[...] the role of this Commission is to protect the public interest by removing from the capital markets -- wholly or partially, permanently or temporarily, as the circumstances may warrant -- those whose conduct in the past leads us to conclude that their conduct in the future may well be detrimental to the integrity of those capital markets. We are not here to punish past conduct; that is the role of the courts, particularly under section 118 [now 122] of the Act. We are here to restrain, as best we can, future conduct that is likely to be prejudicial to the public interest in having capital markets that are both fair and efficient. In so doing we must, of necessity, look to past conduct as a guide to what we believe a person's future conduct might reasonably be expected to be; we are not prescient, after all. (Mithras, supra at 1610 and 1611)

[67] As stated by the Supreme Court of Canada in Committee for Equal Treatment of Asbestos Minority Shareholders v. Ontario (Securities Commission), [2001] 2 S.C.R. 132, the Commission's public interest jurisdiction is neither remedial nor punitive; instead, it is protective and preventative, and it is intended to prevent future harm to Ontario's capital markets (at para. 42).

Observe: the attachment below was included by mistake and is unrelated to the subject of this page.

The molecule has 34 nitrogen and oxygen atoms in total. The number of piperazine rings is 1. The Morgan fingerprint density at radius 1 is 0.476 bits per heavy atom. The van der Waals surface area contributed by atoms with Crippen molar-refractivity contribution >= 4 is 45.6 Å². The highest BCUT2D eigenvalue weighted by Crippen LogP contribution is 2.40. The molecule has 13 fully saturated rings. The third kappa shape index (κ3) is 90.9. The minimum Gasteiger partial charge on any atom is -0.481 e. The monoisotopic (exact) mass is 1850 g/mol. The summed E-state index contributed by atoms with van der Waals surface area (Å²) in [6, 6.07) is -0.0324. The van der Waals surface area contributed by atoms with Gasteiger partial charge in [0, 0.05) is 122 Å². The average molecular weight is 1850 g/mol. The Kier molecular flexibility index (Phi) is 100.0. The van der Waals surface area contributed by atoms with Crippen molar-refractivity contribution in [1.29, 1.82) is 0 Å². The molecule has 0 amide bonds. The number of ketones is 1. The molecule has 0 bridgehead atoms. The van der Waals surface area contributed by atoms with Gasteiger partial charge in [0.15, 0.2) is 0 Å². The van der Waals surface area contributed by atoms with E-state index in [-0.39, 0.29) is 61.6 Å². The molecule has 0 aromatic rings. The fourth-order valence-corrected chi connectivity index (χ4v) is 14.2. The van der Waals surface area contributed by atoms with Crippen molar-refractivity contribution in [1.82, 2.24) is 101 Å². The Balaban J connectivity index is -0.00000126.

[68] In determining the appropriate sanctions to order in this matter, we must consider the specific circumstances in this case and ensure that the sanctions are proportionate (Re M.C.J.C. Holdings, (2002), 25 O.S.C.B. 1133 at para. 26).

[69] Re Belteco Holdings Inc. (1998), 21 O.S.C.B. 7743 provides at page 7746 a list of non-exhaustive factors to consider when imposing sanctions: